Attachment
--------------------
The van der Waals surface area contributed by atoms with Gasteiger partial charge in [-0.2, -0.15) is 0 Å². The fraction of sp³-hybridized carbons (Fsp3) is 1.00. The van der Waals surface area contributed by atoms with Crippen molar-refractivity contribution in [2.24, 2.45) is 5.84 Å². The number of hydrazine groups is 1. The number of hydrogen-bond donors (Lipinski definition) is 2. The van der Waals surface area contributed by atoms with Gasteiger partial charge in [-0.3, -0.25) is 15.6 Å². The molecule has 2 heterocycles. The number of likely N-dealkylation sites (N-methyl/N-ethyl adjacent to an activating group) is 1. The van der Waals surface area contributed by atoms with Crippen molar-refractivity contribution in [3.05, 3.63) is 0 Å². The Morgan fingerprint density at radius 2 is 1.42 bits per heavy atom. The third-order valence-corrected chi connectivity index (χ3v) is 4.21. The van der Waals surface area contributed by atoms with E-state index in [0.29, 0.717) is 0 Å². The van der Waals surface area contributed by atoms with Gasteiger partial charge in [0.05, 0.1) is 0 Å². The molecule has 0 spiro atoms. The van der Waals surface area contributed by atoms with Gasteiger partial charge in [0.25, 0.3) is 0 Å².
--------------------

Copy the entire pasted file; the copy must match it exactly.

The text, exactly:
The van der Waals surface area contributed by atoms with Gasteiger partial charge in [-0.2, -0.15) is 0 Å². The fraction of sp³-hybridized carbons (Fsp3) is 1.00. The van der Waals surface area contributed by atoms with Crippen molar-refractivity contribution in [2.24, 2.45) is 5.84 Å². The number of hydrazine groups is 1. The number of hydrogen-bond donors (Lipinski definition) is 2. The van der Waals surface area contributed by atoms with Gasteiger partial charge in [-0.3, -0.25) is 15.6 Å². The molecule has 2 heterocycles. The number of likely N-dealkylation sites (N-methyl/N-ethyl adjacent to an activating group) is 1. The van der Waals surface area contributed by atoms with Crippen molar-refractivity contribution in [3.05, 3.63) is 0 Å². The Morgan fingerprint density at radius 2 is 1.42 bits per heavy atom. The third-order valence-corrected chi connectivity index (χ3v) is 4.21. The van der Waals surface area contributed by atoms with E-state index in [0.29, 0.717) is 0 Å². The van der Waals surface area contributed by atoms with Gasteiger partial charge in [0.05, 0.1) is 0 Å². The molecule has 0 spiro atoms. The van der Waals surface area contributed by atoms with Gasteiger partial charge in [0.25, 0.3) is 0 Å².